Hopefully I haven’t negged this wonderful album. Please listen to it. Please like it, and let me know if you don’t. Unfortunately the band called it quits toward the end of 2013, so we won’t be getting new music from these guys in a while. But at least they went out on a high note.

      • TBOJ score: 5/5
      • DR score: 11

      Pathos “Katharsis” (2002) [Deserted Island Records – Part 2] 

      When I think of Riffs, with a capital R, I think of this album. I bought this album when it was fresh – not unlikely because it was on in the store while I was browsing the shelves (I doubt something like that will ever happen again) – and it has not been surpassed, in all these years, when it comes to sheer riffing and melodic thrash.

      The band released two albums prior to “Katharsis”, but they lack the proper sound that comes from a more professional and modern recording, plus the band had another singer back then. The original singer was not bad, but Paul Schöning is in a class of its own and is integral to the success of this album. 

      Unfortunately, it was not a commercial success, as the band kind of dissolved some time after the release. The only positive thing about that is that they truly finished on a high note (and boy can Paul reach some high notes, without going falsetto). The drums are ridiculously groovy and the guitars never let up. “Katharsis” is a non-stop riff fest, except for the industrial instrumental outro track. I have hated that “song” for many years, because it’s so unnecessary, but I figure it’s time to let it go. The guys must have put it there for a reason…

      Check out the awesome “Inhale” on YouTube:

      • TBOJ: 5/5 of course (which, I maybe should clarify, doesn’t mean that it’s perfect, but pretty darn close!)
      • DR score: TBD

      The Breathing Process “Odyssey (Un)Dead” (2010) [Deserted Island Records – Part 1]

      The classic dilemma for any fan of music is to pick out ones favorite albums, and call it your “deserted island list.” Often it is decided that you will only be able to bring like five or ten such albums, and you could spend an eternity assembling that perfect list, which of course have to be re-written according to your mood at any given time, and because of the fact that new stellar records are still being produced.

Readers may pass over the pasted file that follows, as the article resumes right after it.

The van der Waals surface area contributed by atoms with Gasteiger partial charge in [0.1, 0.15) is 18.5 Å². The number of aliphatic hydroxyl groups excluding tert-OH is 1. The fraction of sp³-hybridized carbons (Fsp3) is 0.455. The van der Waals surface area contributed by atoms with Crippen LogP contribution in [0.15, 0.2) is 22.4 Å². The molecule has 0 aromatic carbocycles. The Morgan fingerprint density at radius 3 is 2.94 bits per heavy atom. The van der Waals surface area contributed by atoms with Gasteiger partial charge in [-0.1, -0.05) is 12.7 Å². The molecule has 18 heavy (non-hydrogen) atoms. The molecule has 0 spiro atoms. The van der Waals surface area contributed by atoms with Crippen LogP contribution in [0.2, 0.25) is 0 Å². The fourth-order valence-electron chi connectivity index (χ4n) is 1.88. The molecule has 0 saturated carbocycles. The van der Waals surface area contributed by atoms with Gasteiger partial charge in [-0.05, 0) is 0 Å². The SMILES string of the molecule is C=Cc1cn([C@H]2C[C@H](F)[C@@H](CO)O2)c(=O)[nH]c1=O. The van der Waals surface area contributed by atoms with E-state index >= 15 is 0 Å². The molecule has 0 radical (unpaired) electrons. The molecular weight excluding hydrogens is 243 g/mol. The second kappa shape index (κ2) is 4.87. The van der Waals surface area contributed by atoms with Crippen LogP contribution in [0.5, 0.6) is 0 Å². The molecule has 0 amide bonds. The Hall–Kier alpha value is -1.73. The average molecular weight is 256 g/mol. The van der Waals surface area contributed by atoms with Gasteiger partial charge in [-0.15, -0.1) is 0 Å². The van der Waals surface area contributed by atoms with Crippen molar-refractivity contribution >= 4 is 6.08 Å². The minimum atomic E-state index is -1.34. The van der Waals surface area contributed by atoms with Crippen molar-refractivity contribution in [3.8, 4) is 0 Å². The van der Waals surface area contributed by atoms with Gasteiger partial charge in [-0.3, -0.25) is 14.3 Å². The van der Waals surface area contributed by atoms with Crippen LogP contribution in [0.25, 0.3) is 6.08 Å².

Someone born in the 60’s with a diagnosed case of modernophobia might be able to compile a pretty solid top 20, where no records newer than 1984 would make the cut, and be happy with it. But I can’t make a top list like that. What I will do instead is drop this series of awesome albums that I will always like a little extra, and we’ll see what amount we will reach.

      First off, for no special reason, is the second album by American metallers The Breathing Process. Who?, you say. Them, I answer. At the time of writing this, they have only released two full-length albums, and their earlier works were apparently in a different style. The debut is nothing special, but their sophomore output see a band that already have found a distinct sound and fully blossomed out into a veritable force of nature.

      The style is a blend of two modern extremes: symphonic black metal and technical death metal. If these two genres are something that you usually adhere to, then you might just be in for a treat. I am aware that this is not an album that the majority of metal fans would consider to be anything to write home about, but it struck something in me. The mix of blasting and atmospheric passages, the growled vocals and the sensitive female ditto are all composed with such precision that the album just flows and I can’t help but be carried along.

      I bought the CD for a cheap price, because I thought the cover art was pretty cool. I had my guesses that it would be a tech death deal, but not something as ambitious as this. I know that the band have been working on new material for quite some time, and I look forward to that seeing the light of day. But not without trepidation. While their taking their time to finish things speaks for quality, it’s still probable that it will not hit that sweet spot that “Odyssey (Un)Dead” have managed, without any pre-warning.

      • TBOJ score: 5/5 of course
      • DR score: 5